Isaac Silver

First Kisses

My first first kiss was drunk and sloppy,
two awkward mouths pressed into
acrylic paint smears and shame,
shame afterwards for the shallowness.
My second first kiss was delicate,
like the still dusk of sunlight through
curtains.
She leaned her face down to mine and it
was all a brush of hair and innocence,
and I said something moronically dumbfounded
like ‘that was nice’.

My first kiss was a complete mystery,
lost to time.
I was lost too, everything about you is misted over –
hot breath on a window,
impossibilities and dream sequences,
real kisses forgotten and
moments rewritten,
false memories reprinted a thousand
times.
I wanted never to forget my first kiss
and yet for the life of me
I can’t remember.

 

untitled

The house is overgrown with flowers
like some twisted florist’s dream.
Blue, pink, yellow, green,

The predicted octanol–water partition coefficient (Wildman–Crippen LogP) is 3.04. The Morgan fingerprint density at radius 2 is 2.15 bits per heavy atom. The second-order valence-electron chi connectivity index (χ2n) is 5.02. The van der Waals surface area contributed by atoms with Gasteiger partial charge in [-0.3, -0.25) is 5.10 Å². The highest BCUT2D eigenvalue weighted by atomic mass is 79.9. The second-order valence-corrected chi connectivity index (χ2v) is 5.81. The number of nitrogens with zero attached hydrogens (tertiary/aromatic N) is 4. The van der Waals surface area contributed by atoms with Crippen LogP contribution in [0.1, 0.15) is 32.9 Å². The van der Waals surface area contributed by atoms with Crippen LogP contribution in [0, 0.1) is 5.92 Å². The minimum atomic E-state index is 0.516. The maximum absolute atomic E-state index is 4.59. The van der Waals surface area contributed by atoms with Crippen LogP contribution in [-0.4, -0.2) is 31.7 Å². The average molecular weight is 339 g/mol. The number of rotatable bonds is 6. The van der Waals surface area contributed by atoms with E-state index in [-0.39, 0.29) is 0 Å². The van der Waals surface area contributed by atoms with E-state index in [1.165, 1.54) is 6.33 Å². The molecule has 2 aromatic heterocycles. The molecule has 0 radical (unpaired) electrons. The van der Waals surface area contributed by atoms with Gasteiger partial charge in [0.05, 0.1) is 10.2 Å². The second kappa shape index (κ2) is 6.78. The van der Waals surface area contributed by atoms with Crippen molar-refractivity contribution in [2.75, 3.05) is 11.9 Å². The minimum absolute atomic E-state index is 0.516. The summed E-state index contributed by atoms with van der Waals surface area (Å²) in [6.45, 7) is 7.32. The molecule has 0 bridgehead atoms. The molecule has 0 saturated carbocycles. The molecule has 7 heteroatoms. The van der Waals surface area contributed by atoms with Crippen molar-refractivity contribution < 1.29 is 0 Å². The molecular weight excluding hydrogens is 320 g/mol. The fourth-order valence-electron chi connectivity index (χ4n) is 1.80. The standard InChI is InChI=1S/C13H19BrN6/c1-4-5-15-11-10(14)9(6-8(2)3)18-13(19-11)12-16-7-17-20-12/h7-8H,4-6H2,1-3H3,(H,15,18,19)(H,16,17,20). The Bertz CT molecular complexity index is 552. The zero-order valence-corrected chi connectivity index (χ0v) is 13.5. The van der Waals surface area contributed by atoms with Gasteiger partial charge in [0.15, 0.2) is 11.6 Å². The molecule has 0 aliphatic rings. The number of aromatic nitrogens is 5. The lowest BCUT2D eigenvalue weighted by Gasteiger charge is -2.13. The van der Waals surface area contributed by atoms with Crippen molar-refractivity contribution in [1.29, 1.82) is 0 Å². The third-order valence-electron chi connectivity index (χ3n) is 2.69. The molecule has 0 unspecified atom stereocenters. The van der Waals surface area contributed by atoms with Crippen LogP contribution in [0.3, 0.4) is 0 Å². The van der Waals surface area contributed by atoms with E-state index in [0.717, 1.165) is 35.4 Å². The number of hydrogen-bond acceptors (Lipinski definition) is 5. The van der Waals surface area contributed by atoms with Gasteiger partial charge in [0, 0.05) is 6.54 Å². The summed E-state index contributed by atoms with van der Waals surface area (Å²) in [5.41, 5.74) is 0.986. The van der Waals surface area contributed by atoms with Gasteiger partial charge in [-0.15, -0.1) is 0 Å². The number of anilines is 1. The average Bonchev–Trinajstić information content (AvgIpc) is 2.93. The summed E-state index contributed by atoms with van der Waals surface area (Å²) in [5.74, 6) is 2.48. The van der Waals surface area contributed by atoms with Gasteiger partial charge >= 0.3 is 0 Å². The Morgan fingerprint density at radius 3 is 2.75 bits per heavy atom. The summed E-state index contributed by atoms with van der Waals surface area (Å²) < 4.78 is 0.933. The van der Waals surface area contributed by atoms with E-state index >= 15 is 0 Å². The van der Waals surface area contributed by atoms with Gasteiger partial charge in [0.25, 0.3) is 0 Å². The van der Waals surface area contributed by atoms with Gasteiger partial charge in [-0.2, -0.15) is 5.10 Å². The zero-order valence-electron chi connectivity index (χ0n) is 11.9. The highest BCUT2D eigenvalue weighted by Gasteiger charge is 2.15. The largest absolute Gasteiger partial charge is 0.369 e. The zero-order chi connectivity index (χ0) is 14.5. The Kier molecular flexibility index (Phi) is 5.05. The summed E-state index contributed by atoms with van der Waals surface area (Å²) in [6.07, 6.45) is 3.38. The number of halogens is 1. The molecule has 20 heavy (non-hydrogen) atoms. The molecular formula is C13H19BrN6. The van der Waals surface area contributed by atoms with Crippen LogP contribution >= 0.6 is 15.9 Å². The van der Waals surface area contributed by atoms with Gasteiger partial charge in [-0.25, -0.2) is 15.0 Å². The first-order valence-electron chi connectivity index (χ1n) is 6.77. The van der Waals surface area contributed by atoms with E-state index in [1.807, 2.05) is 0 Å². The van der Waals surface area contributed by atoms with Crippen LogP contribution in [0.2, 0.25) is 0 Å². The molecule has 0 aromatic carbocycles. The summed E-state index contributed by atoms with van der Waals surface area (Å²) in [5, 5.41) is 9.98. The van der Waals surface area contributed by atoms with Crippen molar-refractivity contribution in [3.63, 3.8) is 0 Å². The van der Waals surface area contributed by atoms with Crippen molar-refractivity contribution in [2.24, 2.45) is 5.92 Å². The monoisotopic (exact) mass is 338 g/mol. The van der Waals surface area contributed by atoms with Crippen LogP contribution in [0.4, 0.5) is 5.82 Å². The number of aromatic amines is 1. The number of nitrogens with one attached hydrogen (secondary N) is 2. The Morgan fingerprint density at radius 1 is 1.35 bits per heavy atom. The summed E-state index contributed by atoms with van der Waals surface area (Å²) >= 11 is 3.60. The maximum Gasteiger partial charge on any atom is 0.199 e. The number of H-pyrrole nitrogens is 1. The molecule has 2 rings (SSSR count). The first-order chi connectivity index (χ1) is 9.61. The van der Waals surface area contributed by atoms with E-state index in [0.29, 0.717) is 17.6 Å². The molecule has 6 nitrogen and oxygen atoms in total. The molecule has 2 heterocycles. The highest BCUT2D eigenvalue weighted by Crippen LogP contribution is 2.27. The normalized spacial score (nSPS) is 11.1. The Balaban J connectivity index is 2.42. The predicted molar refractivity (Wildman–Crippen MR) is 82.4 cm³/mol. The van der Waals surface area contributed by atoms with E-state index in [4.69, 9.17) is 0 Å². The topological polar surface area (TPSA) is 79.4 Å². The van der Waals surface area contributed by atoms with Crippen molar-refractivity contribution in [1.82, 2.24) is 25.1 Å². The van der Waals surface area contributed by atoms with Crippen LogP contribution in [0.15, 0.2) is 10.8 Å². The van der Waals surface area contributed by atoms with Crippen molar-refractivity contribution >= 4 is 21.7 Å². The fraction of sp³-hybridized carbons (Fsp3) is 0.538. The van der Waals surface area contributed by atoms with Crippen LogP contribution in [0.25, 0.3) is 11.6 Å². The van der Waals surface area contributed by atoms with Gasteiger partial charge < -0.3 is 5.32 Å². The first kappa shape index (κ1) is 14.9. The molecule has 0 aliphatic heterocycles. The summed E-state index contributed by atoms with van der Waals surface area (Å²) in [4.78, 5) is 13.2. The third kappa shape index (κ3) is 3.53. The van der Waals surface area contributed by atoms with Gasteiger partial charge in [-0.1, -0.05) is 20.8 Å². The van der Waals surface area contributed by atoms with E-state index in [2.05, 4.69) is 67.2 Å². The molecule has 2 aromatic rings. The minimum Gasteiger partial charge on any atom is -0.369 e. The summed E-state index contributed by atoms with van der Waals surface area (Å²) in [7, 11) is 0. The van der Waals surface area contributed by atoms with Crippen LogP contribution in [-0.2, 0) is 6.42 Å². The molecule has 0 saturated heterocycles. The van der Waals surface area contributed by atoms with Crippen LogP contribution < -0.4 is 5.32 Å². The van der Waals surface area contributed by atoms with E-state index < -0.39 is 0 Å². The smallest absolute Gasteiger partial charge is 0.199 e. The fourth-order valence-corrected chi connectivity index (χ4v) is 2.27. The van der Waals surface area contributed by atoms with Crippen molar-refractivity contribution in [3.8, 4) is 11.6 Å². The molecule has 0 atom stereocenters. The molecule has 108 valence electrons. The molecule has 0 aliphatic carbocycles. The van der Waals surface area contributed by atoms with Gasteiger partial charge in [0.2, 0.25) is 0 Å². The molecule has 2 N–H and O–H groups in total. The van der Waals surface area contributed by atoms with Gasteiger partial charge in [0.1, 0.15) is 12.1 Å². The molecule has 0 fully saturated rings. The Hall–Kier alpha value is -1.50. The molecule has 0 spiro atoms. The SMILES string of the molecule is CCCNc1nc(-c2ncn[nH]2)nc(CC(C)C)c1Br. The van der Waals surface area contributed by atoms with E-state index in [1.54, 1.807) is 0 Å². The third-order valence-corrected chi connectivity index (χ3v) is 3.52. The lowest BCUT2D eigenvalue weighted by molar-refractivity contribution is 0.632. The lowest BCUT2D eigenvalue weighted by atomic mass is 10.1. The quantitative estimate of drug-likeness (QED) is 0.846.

green.
Dead petal dust motes seek cover when
I open the door to receive another
bunch. Lilies, how
appropriate.
Yes, these will complement the
tableau of decay
nicely.
We had to buy more vases. I smile thinly,
lily-white paint grin, at the
absurdity.
Where does it come from, the floral
condolence of a life’s abrupt standstill?
When we must confront death,
in our own little way all we can do
is kill.

 

If only to evoke

Intangible is that nagging thread
of an elusive truth, a fragility, the hint of
the essence of
a feeling. It’s in the soft,
spacey music of early hours,
of lilac and lemonade harmonies.
It’s in the whisper of a forgotten dream
and outside the polaroid frame of memory.
It’s in the diffusing smoke,
the unidentifiable childhood smell,
the blank space between the lines,
the higher dimensions…

As a boy I looked at horizons of grassy sloping
fields and imagined
the sea was just on the other side.
There is something profound
in the inexpressible,
if only to evoke

Isaac Silver comes from Norfolk and is studying Politics and International Relations at the University of Sheffield. He started writing poetry in 2015. In 2018 he was the winner of the Poetry Society Young Poets Network Timothy Corsellis Prize.